German police want refugees kept away from carnival
Police in the German state of North Rhine-Westphalia are facing heavy criticism after an email surfaced in which they asked refugee centers not to organize carnival visits for their residents and tell them to willingly submit to police searches.
The letter, which was sent out by NRW police in anticipation of the kickoff of Cologne’s carnival celebrations on February 23, sparked outrage among politicians after being published by the local newspaper Kölner Stadt-Anzeiger.
The letter cites security concerns in asking municipal-run refugee centers not to organize excursions to Karneval festivities for their residents this year in order to avoid “undesirable interactions” between the asylum seekers and the population. It also asked the centers to advise their residents to submit to police searches “without complaint.”
The letter was reportedly sent to 13 refugee facilities and state authorities in Cologne.
The police eventually confirmed that the letter had been sent out, but the state’s Interior Ministry has tried to distance itself from the email, saying it was “internal” and “unauthorized.”
“I won’t be telling the [refugee] families we have living here that they can’t go to the carnival parade,” Petra Jennen, an official from the central refugee center in Leverkusen, told the KSA, saying she had been “embarrassed” by the letter.
A number of German politicians have also expressed outrage over the email, accusing the NRW police of targeting asylum seekers.
“The accusation of racial profiling is rightly being made,” Marion Heuser, spokeswoman on political affairs for the Green party, wrote on Facebook, adding “the refugee council has pointed out that we live in a state of law in which no one must put up with being singled out for special treatment without complaint.”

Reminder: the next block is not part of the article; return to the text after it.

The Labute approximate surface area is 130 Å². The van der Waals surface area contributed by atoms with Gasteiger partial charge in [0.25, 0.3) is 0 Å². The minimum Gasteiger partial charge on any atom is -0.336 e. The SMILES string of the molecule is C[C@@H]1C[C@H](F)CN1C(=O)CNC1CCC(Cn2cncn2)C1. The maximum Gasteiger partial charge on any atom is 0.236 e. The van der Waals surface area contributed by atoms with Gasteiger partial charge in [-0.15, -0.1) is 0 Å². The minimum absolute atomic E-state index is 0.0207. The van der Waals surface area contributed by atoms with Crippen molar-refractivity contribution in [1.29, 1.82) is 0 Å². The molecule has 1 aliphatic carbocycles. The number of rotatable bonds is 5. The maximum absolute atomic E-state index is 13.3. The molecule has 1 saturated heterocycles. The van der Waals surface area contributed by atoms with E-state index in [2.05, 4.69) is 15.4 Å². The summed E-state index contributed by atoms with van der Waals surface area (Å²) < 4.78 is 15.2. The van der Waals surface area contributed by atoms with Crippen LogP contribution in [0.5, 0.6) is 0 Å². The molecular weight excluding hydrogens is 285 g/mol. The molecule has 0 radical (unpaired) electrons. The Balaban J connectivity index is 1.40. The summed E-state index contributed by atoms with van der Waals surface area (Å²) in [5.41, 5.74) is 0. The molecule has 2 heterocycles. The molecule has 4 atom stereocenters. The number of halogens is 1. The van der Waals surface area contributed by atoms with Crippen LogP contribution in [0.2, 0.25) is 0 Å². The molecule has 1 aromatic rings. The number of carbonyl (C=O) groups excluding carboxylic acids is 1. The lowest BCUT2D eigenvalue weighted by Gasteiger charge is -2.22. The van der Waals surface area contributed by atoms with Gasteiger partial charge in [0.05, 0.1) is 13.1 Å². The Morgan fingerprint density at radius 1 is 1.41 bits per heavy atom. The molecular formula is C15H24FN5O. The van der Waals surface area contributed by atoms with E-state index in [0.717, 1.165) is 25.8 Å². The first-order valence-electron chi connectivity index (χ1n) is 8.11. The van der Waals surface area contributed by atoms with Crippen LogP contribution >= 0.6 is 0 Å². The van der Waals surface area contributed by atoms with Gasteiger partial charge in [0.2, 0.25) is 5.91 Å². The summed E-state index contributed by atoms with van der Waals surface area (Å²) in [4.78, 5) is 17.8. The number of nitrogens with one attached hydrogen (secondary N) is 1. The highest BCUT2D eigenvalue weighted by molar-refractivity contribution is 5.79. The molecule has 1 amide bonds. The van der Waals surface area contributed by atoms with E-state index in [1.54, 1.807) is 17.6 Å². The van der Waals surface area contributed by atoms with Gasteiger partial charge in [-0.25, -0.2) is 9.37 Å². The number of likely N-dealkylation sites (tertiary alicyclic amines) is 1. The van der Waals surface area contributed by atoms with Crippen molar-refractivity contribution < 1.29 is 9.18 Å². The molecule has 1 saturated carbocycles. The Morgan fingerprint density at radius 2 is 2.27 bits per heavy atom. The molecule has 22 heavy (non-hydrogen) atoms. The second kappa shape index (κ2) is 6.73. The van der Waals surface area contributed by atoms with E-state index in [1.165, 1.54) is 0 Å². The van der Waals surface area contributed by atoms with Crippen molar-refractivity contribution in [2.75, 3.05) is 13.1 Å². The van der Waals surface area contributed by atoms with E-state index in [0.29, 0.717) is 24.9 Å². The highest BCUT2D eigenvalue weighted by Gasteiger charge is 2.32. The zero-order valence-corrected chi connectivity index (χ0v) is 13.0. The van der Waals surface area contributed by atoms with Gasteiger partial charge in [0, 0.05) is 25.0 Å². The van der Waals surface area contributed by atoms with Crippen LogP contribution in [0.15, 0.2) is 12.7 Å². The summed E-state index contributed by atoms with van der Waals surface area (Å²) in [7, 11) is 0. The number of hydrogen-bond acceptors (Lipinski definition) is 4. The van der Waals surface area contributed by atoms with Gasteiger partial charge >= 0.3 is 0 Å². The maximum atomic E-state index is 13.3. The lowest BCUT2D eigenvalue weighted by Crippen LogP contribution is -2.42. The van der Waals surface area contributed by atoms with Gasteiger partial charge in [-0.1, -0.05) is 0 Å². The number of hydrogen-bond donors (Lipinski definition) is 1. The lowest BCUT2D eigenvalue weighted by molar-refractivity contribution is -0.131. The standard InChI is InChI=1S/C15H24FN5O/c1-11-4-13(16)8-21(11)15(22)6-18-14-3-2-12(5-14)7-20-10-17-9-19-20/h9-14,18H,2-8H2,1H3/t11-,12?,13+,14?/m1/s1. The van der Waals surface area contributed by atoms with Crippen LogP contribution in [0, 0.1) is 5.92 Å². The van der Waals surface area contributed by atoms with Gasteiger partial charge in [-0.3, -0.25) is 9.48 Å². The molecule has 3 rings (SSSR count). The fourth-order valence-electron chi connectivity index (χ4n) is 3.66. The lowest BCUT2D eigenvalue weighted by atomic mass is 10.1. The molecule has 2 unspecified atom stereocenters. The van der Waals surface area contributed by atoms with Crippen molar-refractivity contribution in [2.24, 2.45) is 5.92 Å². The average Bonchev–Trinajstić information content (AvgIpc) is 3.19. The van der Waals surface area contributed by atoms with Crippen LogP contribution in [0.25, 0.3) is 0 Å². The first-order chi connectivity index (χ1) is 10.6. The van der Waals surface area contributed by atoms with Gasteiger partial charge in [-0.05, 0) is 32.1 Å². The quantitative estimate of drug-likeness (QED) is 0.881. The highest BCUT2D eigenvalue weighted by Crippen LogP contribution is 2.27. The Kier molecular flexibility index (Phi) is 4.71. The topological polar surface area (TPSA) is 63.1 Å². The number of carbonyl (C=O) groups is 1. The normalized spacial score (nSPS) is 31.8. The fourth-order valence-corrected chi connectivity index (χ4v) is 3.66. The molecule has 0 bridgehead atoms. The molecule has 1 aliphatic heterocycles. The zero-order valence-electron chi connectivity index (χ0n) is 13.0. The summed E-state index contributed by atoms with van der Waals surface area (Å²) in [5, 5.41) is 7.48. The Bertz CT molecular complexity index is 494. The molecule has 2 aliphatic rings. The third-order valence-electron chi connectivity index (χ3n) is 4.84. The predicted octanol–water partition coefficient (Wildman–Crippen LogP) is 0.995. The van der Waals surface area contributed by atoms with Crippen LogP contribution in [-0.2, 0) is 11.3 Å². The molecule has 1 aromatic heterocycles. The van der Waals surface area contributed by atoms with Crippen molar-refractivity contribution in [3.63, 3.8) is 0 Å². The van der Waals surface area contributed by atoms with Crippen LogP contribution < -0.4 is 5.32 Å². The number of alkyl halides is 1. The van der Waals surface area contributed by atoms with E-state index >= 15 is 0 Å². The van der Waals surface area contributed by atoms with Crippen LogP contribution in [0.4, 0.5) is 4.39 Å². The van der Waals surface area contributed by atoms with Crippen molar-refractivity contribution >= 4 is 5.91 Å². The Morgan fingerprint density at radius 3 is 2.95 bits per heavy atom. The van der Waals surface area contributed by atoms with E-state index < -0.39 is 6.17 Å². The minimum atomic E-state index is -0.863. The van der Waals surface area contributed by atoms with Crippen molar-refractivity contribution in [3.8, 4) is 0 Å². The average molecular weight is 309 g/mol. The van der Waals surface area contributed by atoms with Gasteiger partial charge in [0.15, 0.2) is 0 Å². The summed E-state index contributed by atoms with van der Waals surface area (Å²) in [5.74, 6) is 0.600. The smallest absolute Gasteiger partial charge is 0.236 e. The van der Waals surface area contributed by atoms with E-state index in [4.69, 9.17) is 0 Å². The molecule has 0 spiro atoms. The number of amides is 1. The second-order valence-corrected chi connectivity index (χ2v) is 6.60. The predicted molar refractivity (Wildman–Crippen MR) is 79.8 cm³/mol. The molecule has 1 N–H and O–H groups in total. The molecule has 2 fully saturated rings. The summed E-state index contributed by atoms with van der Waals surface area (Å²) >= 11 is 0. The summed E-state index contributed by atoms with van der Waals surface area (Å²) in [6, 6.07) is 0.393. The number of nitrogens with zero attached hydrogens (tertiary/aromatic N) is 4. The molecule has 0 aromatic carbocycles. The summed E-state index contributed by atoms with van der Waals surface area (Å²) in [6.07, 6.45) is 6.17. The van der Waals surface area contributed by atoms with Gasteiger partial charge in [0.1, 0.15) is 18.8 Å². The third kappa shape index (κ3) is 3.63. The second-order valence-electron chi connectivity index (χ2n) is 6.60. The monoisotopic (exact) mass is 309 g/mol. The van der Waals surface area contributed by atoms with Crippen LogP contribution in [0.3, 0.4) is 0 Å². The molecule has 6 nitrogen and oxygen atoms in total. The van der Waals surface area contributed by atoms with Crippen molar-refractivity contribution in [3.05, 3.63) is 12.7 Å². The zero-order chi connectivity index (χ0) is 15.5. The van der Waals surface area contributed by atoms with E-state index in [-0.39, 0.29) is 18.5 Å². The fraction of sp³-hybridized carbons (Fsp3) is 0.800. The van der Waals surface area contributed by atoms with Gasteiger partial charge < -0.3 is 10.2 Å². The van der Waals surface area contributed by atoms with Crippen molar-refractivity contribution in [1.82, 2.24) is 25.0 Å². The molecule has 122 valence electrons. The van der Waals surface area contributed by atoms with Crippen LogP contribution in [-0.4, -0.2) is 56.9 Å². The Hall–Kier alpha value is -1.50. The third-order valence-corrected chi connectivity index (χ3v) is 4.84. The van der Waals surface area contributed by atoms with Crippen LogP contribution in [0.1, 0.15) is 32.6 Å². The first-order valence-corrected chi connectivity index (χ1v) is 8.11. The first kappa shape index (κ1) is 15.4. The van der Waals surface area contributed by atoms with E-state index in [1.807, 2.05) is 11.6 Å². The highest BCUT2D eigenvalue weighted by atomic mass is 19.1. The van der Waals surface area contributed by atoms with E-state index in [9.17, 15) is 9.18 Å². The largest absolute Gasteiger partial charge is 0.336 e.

“Karneval should be understood as a colorful and mixed celebration. And now refugees should be kept away from it? Is this about a subject feeling of safety again?” she added, as cited by The Local.
Councilor Lisa Gerlach of the Pirate Party voiced similar concerns
“How far it has already come,” she said, adding “we pirates expressly advocate that refugee helpers explain to the asylum seekers the importance of the carnival and then celebrate with them – because only in this way can integration succeed.”
Karneval celebrations in NRW, Germany’s most populous state, go back to at least 1823, when they were part of local resistance to the influence of French and Prussian occupation. The festivities in Cologne attract millions of visitor annually.
The state’s police are challenged to balance their approach to refugees. In January of 2016, they came under fierce criticism for their lax response to a spree of sexual assaults committed on New Year’s Eve, which were attributed to asylum-seekers and illegal immigrants. The national media was also slammed for failing to adequately cover the issue.
The Cologne police came under fire again during New Year’s celebrations this year for using the term “Nafri” to refer to North African immigrants. It was later revealed that, of the more than 650 people asked for ID, only a handful were actually from North Africa, prompting accusations of racial profiling.